Rules Of Enchantment
A lyrical, inspiring book that aims to re-ignite the spark of passion in the work we do.
Do you view yourself as a corporate rat on a non-stop treadmill? Marketer and TED speaker Tim Leberecht’s lovingly-crafted book will make you look at work and life in a whole new way. He presents office as a wondrous place full of mysteries, interesting relationships, and offering a diversity of experiences and rewards. Even the dull daily ritual of dressing up for work is invested with thrill.
It’s all about perspective, you see. Leberecht has the perspective of a romantic who spots the beauty in the mundane. But the book is by no means a dreamy in-the-cloud cataloguing of an idealist’s vision of workplace. Leberecht looks hard at the reasons behind the figures thrown up by a Gallup Poll conducted in 140 countries, which found only 13 percent of employees enthusiastic about their jobs. Debt, long work hours, social inequality, confusion, insecurity and growing insolation caused by the digital landscape – the reasons for disenchantment are many.
But Leberecht presents us with the alternate of business life – the excitement, the learning, the sense of fulfillment. This he does by meeting scores of people and sharing their stories. Some of the characters are admittedly not the average corporate Joe, but creative folk with bizarre dreams. Take the story of Gaston Frydlewski who hated the ratty knots and labour of tying and untying that went into shoelaces. He pursued his goal for over eight years to launch his own lacing system, a thriving business today.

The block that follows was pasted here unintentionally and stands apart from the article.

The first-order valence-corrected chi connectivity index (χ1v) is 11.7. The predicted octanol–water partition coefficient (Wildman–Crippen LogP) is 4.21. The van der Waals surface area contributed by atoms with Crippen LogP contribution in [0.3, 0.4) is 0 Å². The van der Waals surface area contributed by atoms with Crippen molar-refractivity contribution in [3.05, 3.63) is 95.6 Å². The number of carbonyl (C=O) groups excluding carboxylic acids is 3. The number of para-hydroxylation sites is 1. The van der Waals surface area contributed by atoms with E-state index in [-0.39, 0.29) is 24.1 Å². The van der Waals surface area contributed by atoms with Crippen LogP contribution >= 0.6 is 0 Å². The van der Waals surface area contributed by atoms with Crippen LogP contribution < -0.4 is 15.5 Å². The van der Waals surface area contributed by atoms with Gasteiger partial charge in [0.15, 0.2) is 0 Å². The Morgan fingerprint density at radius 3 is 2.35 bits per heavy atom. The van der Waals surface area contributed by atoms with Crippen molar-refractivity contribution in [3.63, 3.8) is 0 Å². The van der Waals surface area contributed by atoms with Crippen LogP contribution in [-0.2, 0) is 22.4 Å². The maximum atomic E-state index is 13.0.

There are dozens of such incredible characters in the book, but Leberecht also writes about utterly relatable people, products and companies. Take Twitter. Leberecht calls it a social collision of forces, and a place where you celebrate witty repartees, provocations, and lightning speed slices of intimacy. He brings Twitter alive through the lens of Twitter’s editorial director 62-year old Karen Wickre, a tech journeywoman with a liberal arts background who manages to draw out human whims even in an algorithm-driven world. Or take those ubiquitous networking conferences that jaded corporate foot soldiers yawn their way through. Leberecht approaches these events with the same tingling sense of anticipation you would have at meeting an exciting stranger for dinner.
Leberecht seeks purpose in our business life, digging deep among his friends, strangers, historical books, and management classics. As he writes, “With small acts of significance, we can reclaim our narratives.” It’s a book that fills you with pleasure in the same way that Byron’s poetry does, even as it educates, enlightens and awakens.